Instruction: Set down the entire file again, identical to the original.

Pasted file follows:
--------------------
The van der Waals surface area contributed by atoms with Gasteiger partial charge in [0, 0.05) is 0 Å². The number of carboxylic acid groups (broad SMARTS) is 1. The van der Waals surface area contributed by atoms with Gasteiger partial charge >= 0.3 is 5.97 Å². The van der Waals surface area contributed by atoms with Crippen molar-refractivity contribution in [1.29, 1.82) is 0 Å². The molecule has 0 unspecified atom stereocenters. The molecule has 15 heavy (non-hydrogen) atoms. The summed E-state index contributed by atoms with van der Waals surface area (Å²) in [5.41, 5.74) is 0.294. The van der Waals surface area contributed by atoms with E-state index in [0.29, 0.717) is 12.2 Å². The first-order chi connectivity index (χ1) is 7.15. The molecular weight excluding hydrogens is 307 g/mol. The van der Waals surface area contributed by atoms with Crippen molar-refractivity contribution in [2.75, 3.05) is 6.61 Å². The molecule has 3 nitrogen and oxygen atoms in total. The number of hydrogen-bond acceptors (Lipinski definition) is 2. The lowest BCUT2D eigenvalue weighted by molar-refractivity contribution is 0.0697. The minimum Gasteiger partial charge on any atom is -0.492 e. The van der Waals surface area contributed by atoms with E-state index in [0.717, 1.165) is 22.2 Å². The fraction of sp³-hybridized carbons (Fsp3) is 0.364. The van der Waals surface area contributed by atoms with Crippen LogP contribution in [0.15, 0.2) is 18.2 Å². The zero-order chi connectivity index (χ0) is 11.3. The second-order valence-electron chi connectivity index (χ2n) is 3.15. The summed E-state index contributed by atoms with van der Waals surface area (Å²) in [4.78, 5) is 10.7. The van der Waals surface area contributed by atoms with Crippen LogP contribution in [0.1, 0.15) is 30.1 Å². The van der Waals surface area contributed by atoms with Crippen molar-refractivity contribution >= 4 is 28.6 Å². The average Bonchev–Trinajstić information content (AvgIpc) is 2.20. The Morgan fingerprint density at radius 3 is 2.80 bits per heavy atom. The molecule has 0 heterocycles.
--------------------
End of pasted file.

The van der Waals surface area contributed by atoms with Gasteiger partial charge in [0, 0.05) is 0 Å². The number of carboxylic acid groups (broad SMARTS) is 1. The van der Waals surface area contributed by atoms with Gasteiger partial charge >= 0.3 is 5.97 Å². The van der Waals surface area contributed by atoms with Crippen molar-refractivity contribution in [1.29, 1.82) is 0 Å². The molecule has 0 unspecified atom stereocenters. The molecule has 15 heavy (non-hydrogen) atoms. The summed E-state index contributed by atoms with van der Waals surface area (Å²) in [5.41, 5.74) is 0.294. The van der Waals surface area contributed by atoms with E-state index in [0.29, 0.717) is 12.2 Å². The first-order chi connectivity index (χ1) is 7.15. The molecular weight excluding hydrogens is 307 g/mol. The van der Waals surface area contributed by atoms with Crippen molar-refractivity contribution in [2.75, 3.05) is 6.61 Å². The molecule has 3 nitrogen and oxygen atoms in total. The number of hydrogen-bond acceptors (Lipinski definition) is 2. The lowest BCUT2D eigenvalue weighted by molar-refractivity contribution is 0.0697. The minimum Gasteiger partial charge on any atom is -0.492 e. The van der Waals surface area contributed by atoms with E-state index in [0.717, 1.165) is 22.2 Å². The fraction of sp³-hybridized carbons (Fsp3) is 0.364. The van der Waals surface area contributed by atoms with Crippen LogP contribution in [0.15, 0.2) is 18.2 Å². The zero-order chi connectivity index (χ0) is 11.3. The second-order valence-electron chi connectivity index (χ2n) is 3.15. The summed E-state index contributed by atoms with van der Waals surface area (Å²) in [4.78, 5) is 10.7. The van der Waals surface area contributed by atoms with Crippen LogP contribution in [0.1, 0.15) is 30.1 Å². The van der Waals surface area contributed by atoms with Crippen molar-refractivity contribution >= 4 is 28.6 Å². The average Bonchev–Trinajstić information content (AvgIpc) is 2.20. The Morgan fingerprint density at radius 3 is 2.80 bits per heavy atom. The molecule has 0 heterocycles.